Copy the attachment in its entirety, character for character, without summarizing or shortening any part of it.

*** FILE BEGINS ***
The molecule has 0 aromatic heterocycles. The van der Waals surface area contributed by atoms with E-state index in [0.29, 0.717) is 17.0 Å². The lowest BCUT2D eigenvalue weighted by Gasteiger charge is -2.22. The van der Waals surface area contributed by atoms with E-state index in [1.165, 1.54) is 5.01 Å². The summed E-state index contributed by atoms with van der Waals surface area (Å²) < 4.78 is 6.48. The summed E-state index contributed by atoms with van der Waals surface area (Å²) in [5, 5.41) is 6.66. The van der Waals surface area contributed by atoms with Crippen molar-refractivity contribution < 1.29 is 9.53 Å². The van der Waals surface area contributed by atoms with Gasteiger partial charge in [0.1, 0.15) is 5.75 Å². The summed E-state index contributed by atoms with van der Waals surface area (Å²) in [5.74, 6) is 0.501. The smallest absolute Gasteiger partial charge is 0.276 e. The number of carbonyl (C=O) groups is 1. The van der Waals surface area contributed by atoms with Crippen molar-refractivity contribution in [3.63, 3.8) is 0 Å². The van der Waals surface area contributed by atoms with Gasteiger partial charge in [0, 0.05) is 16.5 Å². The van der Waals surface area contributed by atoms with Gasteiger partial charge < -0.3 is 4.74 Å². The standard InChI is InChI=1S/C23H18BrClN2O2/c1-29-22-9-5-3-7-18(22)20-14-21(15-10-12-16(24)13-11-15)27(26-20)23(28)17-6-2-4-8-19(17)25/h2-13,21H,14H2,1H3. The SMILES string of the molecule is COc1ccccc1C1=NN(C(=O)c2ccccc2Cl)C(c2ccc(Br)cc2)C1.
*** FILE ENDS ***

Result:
The molecule has 0 aromatic heterocycles. The van der Waals surface area contributed by atoms with E-state index in [0.29, 0.717) is 17.0 Å². The lowest BCUT2D eigenvalue weighted by Gasteiger charge is -2.22. The van der Waals surface area contributed by atoms with E-state index in [1.165, 1.54) is 5.01 Å². The summed E-state index contributed by atoms with van der Waals surface area (Å²) < 4.78 is 6.48. The summed E-state index contributed by atoms with van der Waals surface area (Å²) in [5, 5.41) is 6.66. The van der Waals surface area contributed by atoms with Crippen molar-refractivity contribution < 1.29 is 9.53 Å². The van der Waals surface area contributed by atoms with Gasteiger partial charge in [0.1, 0.15) is 5.75 Å². The summed E-state index contributed by atoms with van der Waals surface area (Å²) in [5.74, 6) is 0.501. The smallest absolute Gasteiger partial charge is 0.276 e. The number of carbonyl (C=O) groups is 1. The van der Waals surface area contributed by atoms with Crippen molar-refractivity contribution in [3.63, 3.8) is 0 Å². The van der Waals surface area contributed by atoms with Gasteiger partial charge in [0, 0.05) is 16.5 Å². The van der Waals surface area contributed by atoms with Gasteiger partial charge < -0.3 is 4.74 Å². The standard InChI is InChI=1S/C23H18BrClN2O2/c1-29-22-9-5-3-7-18(22)20-14-21(15-10-12-16(24)13-11-15)27(26-20)23(28)17-6-2-4-8-19(17)25/h2-13,21H,14H2,1H3. The SMILES string of the molecule is COc1ccccc1C1=NN(C(=O)c2ccccc2Cl)C(c2ccc(Br)cc2)C1.